Vanderbilt football players pack on pounds

As many Vanderbilt students can attest, the freshman 15 is very real. But for the most part, that’s from too many Easy Macs and 2 a.m. Qdoba runs and not the case for Vanderbilt football players. For redshirt freshman like offensive tackle Andrew Jelks, it’s a freshman 40.

In the Southeastern Conference, playing offensive tackle at 255 pounds won’t cut it, not with the likes of Jadeveon Clowney coming off the edge at 275 pounds. This is a problem Vanderbilt head coach James Franklin is very familiar with, as he inherited an undersized roster two years ago.

“We weren’t just smaller, we were mushy,” said Franklin. “We weren’t ripped and defined and athletic-looking in my opinion. Now you had two different choices: you could put size on them just for size’s sake or you could take the bad weight off them and then build them back up over time.”

Two years ago, there was only one player who weighed more than 300 pounds: guard Kyle Fischer. Now the current roster boasts 11 players who eclipse that mark. To get to that point, they focused on improving conditioning and nutrition.

One of the first people Franklin brought to Vanderbilt from the University of Maryland was director of strength and conditioning, Dwight Galt, who took on the same position under a new name: director of performance enhancement. The two had worked together since 1999 in Franklin’s two stints with Maryland.

Franklin tries to get ahead of the pack by sending recruits a workout plan designed by Galt once they sign a letter of intent. At the same time he doesn’t specifically ask them to put on weight because not everyone can afford extra food and supplements. Plus high school students tend to put on “bad weight”—fat instead of muscle.


Football players put on their freshman fouty here instead of Rand dining hall and Greek row.

Once they do reach campus, however, Franklin indoctrinates them into their year-round training program. Incoming freshmen arrive on campus in the first week of June and individually meet with Galt to set monthly goals for added muscle mass and BMI levels.

Almost all of the weight-room workouts involve free weights. Every player lifts twice a week in addition to squats, hang cleans and more. To incentivize the players, the training staff created champion awards for the hardest worker in the weight room every summer and winter.

When they’re not in the weight room, the staff puts an emphasis on speed training, agility and plyometrics outside. That’s what has become essential to Franklin: football-specific training.

“You have to be careful,” said Franklin. “If everything is about the weight room, you’re going to produce a bunch of power lifters, not football players. You have to make sure the things you’re doing are translating onto the football field.

“We do a lot of movement-specific type stuff outside. Everybody thinks running straight or distance is awesome, but it has very little carryover to football. You very rarely ever run 40 yards straight in football. Being able to do short spurts and a lot of change-of-direction … are much more football-specific.”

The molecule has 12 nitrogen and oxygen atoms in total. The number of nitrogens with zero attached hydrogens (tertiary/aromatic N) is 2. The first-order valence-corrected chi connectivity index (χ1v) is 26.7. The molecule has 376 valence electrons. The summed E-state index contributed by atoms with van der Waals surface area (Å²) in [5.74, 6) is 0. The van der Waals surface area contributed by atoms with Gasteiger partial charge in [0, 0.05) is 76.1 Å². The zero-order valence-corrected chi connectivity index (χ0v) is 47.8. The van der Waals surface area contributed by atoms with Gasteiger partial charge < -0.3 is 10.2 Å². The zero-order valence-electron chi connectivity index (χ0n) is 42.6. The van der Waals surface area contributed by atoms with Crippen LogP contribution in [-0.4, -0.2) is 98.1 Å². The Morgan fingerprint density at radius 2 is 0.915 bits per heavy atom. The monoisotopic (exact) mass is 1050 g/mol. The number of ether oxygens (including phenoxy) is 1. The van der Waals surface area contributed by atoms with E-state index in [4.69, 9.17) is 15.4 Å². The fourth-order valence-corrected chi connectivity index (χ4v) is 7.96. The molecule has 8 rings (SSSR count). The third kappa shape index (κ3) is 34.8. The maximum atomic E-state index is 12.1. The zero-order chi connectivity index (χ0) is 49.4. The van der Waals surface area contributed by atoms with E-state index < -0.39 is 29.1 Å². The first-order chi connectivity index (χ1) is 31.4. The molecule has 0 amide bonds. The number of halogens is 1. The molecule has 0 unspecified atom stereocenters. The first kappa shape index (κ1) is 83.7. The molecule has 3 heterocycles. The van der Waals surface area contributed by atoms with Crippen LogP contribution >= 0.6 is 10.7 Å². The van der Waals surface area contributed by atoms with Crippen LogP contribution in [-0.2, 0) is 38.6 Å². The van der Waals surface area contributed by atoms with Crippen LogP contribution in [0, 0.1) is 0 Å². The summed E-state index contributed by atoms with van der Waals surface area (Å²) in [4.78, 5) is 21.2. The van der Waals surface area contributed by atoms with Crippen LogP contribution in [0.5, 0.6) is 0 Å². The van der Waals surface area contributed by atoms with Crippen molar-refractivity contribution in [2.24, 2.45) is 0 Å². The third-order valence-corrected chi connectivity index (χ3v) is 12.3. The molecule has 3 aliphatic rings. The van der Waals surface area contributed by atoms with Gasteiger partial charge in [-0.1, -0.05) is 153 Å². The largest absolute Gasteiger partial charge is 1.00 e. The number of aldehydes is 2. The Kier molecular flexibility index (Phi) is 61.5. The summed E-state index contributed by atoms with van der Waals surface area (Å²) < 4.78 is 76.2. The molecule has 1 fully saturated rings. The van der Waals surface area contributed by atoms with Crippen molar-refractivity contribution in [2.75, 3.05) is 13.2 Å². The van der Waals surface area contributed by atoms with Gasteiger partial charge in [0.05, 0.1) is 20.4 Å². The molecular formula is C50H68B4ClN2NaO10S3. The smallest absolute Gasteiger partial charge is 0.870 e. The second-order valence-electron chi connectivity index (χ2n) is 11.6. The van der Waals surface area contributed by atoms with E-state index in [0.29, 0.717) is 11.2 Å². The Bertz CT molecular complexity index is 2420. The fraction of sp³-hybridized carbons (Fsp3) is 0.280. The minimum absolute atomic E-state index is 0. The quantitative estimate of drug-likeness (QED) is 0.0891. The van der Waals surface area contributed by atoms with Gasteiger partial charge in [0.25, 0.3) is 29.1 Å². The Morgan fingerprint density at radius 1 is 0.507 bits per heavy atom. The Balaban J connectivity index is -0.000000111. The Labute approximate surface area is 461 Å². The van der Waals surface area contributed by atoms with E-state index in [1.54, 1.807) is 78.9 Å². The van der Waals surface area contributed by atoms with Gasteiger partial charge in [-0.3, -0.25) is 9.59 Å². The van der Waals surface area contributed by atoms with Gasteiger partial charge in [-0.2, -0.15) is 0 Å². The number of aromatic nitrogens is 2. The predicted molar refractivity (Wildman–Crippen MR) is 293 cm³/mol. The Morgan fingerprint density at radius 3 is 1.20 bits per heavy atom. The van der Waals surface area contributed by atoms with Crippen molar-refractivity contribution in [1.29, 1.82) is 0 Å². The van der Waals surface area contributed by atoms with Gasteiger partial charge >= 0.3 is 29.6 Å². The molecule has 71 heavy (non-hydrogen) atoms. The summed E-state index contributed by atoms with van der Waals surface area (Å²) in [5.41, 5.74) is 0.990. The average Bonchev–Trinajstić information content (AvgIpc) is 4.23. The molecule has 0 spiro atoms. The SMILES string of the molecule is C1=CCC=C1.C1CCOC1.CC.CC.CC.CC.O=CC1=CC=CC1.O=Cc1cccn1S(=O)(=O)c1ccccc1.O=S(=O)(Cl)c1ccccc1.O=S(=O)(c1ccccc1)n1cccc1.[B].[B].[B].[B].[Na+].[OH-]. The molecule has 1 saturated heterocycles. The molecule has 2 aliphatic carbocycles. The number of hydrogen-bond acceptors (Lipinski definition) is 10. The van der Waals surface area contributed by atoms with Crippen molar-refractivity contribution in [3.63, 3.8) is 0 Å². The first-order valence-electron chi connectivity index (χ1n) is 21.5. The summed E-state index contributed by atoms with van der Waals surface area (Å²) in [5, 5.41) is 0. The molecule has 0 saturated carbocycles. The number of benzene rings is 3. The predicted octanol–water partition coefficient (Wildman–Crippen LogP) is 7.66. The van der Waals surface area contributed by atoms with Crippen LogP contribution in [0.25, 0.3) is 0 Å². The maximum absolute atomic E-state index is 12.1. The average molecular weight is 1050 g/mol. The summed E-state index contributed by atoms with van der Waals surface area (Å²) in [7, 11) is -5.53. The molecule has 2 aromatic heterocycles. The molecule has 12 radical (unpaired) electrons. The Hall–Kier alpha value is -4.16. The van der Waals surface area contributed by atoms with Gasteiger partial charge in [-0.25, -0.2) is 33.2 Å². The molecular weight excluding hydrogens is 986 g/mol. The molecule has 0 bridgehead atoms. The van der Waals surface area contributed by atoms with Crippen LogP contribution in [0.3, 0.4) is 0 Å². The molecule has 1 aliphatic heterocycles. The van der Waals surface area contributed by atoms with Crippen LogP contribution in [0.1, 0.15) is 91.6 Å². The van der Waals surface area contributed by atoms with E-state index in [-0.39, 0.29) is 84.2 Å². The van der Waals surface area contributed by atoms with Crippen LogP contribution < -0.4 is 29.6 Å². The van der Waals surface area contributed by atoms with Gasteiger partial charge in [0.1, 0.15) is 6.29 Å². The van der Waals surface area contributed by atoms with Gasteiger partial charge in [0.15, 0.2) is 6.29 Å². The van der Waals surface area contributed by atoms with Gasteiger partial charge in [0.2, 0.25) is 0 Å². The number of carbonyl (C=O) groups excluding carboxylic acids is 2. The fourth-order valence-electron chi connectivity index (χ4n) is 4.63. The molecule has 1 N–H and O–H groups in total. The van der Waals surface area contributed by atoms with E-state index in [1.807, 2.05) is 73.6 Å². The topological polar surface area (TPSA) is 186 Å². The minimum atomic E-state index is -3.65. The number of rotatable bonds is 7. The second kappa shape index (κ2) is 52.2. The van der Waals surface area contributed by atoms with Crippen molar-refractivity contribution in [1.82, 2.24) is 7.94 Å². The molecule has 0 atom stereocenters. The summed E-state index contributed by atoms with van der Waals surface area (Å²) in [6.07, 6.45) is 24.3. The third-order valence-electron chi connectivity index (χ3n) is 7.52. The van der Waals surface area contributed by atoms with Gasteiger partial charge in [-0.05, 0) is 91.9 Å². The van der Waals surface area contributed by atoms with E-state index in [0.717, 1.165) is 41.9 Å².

But with all the hard work, players have to eat a lot of food—a lot more than it takes an unassuming freshman to put on that freshman 15. We’re talking five big meals—an early breakfast, a brunch, a lunch, a meal before practice, a dinner after practice, and maybe even a late night snack—for around 7,500-8,000 calories per day. That’s a huge changeup for guys that mostly only had three meals a day in high school.

“At first I was really excited,” said redshirt freshman defensive end Stephen Weatherly. “Basically it was like an all-you can eat buffet all the time. After a while it gets kind of tiring, but you know that you need it because we’re playing in the SEC and going against 300, 350-pound lineman. I can’t be 220 playing D-end. I need to be 250.”

Because of NCAA regulations, the staff can help the players put on weight only in certain ways. Outside of the meal plan, they can’t give players extra meals, but they can give them small things like bagels, crackers, and pretzels. They can give players protein shakes, but not if they’re more than 30 percent protein. Contracts with companies like Purity Dairy, Shamrock Farms, Gatorade, Muscle Milk and Balance Bar help, and the coaches have players track what they eat.

All that added weight will pay off starting Thursday, when the Commodores match up against Ole Miss. The Rebels’ offensive line comes in at an average of 324 pounds, including 360-pound Aaron Morris and 345-pound Justin Bell.

“It’s going to be a lot of fun and you know they’re big up front and strong,” said senior defensive end Walker May, who’s put on 50 pounds since arriving on campus. “What we’ve got to do is combat that with strength and speed.”


This first appeared in the Vanderbilt Hustler Football Preview. Here are three other links for articles written for the preview.

Changes in weight for Vanderbilt football players

Understanding the Vanderbilt football schedule

Q&A with Coach Chaos

Categories: College Football | 1 Comment

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One thought on “Vanderbilt football players pack on pounds

  1. “Solid” article. Can’t wait to see the BIG ‘Dores take the field!

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